Well, the Victorian accoutrements is one thing, but just how to draw realistic people, how to draw them correctly. And I realized that this is going to take a lot of focus and concentration and I just never got to it. My life’s been a constant battle to try to do what I want to do. [Laughs.] So that’s one thing. I still might try and do it, I dunno. What’s her next question?

Her second question is: “Do you continue to have ideas or begin projects with the same process you’ve always had, or has your process changed as you’ve gotten older?”

Oh yeah, the process has changed a lot. It’s not nearly as spontaneous as it was when I was young. I used to just work spontaneously off the top of my head. That immediately started to drag as I got famous, and I got more self-conscious, and all that stuff.

Do you miss that ability to spontaneously whip out a piece?

Yeah, in a way. It happened so gradually, I’m not sure if I miss it, but self-consciousness, that’s a killer. Once you become famous and people start praising you, the price of that is self-consciousness. Before that you’re just trying to prove yourself, but once they start heaping praise on you, then you’ve got to live up to your own reputation, and that can really fuck you up bad. You get all fucked up from that.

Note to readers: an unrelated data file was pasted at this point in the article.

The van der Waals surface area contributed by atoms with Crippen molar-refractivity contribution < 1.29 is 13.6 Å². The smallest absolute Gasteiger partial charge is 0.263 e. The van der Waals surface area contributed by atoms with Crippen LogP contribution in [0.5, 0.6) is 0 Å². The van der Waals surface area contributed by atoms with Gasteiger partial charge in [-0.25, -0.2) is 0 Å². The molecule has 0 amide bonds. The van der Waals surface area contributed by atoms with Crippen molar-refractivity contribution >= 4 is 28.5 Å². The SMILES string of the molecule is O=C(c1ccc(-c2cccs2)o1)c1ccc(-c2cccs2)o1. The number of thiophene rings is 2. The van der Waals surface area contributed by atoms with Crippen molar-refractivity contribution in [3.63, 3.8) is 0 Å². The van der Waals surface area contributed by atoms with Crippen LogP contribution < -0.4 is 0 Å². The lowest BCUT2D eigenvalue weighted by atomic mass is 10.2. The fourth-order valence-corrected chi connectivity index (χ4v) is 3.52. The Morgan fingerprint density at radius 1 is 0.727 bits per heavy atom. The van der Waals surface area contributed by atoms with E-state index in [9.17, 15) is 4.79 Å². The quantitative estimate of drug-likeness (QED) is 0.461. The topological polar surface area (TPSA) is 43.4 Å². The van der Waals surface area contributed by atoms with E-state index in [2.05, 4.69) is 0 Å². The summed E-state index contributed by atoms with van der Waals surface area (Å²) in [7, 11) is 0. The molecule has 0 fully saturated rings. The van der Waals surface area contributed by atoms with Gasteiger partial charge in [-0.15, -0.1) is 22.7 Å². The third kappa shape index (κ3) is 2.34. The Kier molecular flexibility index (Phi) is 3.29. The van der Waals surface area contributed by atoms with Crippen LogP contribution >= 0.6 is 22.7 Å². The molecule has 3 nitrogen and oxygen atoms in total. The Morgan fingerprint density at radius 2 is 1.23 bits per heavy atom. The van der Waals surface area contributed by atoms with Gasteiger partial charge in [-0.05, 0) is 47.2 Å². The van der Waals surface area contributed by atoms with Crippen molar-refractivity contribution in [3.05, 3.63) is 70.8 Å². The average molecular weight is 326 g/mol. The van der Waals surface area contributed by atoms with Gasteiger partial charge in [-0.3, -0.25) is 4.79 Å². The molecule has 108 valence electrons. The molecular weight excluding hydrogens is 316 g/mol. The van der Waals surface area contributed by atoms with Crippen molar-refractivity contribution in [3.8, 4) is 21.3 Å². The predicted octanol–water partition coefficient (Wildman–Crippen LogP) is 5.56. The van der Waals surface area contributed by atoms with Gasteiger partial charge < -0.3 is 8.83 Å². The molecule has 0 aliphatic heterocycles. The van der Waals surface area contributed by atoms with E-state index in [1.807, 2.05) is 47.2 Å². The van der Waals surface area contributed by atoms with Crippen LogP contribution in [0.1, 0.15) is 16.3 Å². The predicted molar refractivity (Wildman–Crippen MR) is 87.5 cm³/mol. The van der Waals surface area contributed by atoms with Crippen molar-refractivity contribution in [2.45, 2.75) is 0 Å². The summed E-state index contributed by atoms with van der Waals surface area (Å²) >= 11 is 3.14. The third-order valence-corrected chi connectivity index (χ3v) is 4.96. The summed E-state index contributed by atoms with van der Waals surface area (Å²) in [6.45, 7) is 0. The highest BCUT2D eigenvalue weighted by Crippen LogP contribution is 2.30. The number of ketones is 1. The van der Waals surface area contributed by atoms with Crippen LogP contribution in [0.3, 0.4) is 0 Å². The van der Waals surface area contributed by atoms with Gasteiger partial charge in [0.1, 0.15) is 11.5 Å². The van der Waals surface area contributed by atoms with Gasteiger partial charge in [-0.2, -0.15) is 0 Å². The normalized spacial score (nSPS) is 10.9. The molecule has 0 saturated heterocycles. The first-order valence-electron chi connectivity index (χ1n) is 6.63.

It seems like it could almost paralyze you creatively.

Yeah, it’s very paralyzing; it causes writer’s block.

Yeah, there’s a big distinction between your Weirdo work and your work before 1980. I’m not sure if that’s exactly the demarcation point, but I noticed how much more carefully drawn and composed the work in Weirdo was.

Yeah, Cat Yronwode, when I first started doing Weirdo, was very critical of my Weirdo stuff and said it was heavy and lacked the freewheeling spontaneity of my earlier stuff and blah blah blah. She was probably right. She didn’t like me much though.

[Laughs.] I imagine not.

Megan’s next question is: “What is it like to watch your child become an artist?”

What’s it like? Like watching Sophie become an artist?